Foy calls it another example of her “lived experiences” that qualify her to be elected governor. Now, potentially as Virginia’s next governor, she wants to pass legislation making the use of doulas during and after birth, covered by Medicaid “so women get the culturally competent care we deserve and the advocates we need.” As well, she wants to make the investment into a maternal and infant mortality review board, which will investigate how to reduce the number of Black women dying during and after birth. As a delegate, Foy already voted to pass Medicaid expansion which extended healthcare coverage to 400,000 more Virginians.
In her new campaign, Jennifer Carroll Foy is betting that Virginia voters are ready to reject politics and politicians as usual. And that the state which definitely went blue in 2019 – from its governor to its House of Delegates – is ready for a progressive governor like her. “It’s time for working families to be represented by a working mom who has walked in their shoes,” she tells HollywoodLife “I understand their challenges, and I’m going to bring forth solutions,” says the candidate who is still a working mom, even as she campaigns.
Foy has continued her practice as a court-appointed attorney, while she makes her case to voters. Not surprisingly, she puts making full-day pre-K available to every 3 and 4-year-old in Virginia, a top priority, if elected to the top spot in the state. “It addresses the issue of inaccessibility and un-affordability for childcare for so many Virginia families, while also addressing the educational divide that starts as early as age 3 or 4 for many of our children here.”
She is also committed to ending mass incarceration in the state and getting rid of the cash bail system which “has almost single-handedly contributed to the explosion of our jail population. We have more people sitting in jail before their court date, many that haven’t been found guilty of a single thing yet. Because they can’t, they’re too poor to pay for their freedom.”
If Carroll Foy is successful in defeating her chief opponent for the Democratic nomination, the popular former Governor Terry McAuliffe, she has very good odds of being voted in as governor, based on Virginia’s recent political history.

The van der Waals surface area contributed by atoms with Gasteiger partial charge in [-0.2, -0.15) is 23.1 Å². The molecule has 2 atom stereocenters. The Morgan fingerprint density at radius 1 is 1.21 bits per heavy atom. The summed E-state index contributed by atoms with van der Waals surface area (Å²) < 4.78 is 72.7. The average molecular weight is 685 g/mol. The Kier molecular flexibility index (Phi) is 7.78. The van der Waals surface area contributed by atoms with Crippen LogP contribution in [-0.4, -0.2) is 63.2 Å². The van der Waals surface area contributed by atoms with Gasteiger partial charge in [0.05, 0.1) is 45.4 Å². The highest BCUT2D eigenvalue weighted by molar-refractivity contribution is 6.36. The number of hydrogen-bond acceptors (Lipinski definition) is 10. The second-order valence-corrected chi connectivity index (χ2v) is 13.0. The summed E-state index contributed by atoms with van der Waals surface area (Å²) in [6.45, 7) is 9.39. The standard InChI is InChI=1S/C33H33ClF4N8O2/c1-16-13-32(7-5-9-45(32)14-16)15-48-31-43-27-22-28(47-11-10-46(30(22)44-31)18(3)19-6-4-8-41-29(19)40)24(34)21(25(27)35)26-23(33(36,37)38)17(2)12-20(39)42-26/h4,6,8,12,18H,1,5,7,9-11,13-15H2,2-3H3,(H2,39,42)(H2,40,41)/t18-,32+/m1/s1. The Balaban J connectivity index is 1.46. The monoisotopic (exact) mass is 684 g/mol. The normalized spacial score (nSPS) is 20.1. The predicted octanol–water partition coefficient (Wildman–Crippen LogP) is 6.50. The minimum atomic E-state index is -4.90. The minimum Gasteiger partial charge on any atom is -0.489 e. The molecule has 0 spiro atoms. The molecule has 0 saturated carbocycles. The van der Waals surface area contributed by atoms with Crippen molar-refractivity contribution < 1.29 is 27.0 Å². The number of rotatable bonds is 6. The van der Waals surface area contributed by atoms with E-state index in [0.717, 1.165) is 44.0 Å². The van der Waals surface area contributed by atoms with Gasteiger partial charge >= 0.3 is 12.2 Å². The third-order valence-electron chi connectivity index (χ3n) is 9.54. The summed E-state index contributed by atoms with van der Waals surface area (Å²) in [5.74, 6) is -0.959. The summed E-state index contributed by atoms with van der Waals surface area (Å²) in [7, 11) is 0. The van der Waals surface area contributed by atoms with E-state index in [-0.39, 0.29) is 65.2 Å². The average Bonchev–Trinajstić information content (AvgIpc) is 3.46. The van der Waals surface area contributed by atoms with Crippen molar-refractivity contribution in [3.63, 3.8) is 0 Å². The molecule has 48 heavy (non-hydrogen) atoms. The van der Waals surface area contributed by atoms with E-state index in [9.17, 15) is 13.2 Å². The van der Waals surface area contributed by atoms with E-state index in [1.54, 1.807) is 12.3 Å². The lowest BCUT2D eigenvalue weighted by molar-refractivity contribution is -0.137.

The candidates vying for the Republican nomination for governor have been described as ‘Trumpy, Trumper, and Trumpian’. All support Donald Trump‘s ‘Big Lie’ that the election was stolen from him, and they sound like clones of the former president at his most belligerent. Foy, herself, just sounds sad when she describes her potential rivals. “Unfortunately, the Republican train has gone off the rails… they are just married to this burning dumpster fire on the Republican party platform. It doesn’t work for anyone. There’s nothing that they’re talking about that’s going to change people’s quality of life.”
But changing Virginians’ quality of life isn’t just Jennifer Carroll Foy’s mission, it is going to be the focus of her husband, Jeff, as well, who is.an advocate for homeless Virginians. He wants to effectively end veteran and LGBTQ plus homelessness within 100 days. He already has planned out policies he wants to help implement.”
For now, Jennifer is effusive about how supportive Jeff is during her campaigns. “The demands of a campaign are continuous, it’s very demanding… so having him have my back is exceptionally important. Even tonight (we talked at 8:30 at night) he made dinner, he fed the kids and I’m going to do the books, bath, and bed. ”
If she makes it into the Virginia Governorship she knows she will continue as she does now to cope with ‘mommy guilt’, but she will handle all the competing demands the way she does now by compartmentalizing. “When I’m with my twins I am 100% with them. I’m not checking emails, I’m not on the phone. I’m completely focused on making memories with my babies. So that the memories they do have are us having a great time doing the things that they like. That’s what matters.”
And what is she hoping that Alex and Xander think of their mom when they are older. “That my boys grow up and say ‘my mom was super cool. She was able to get it all done.'”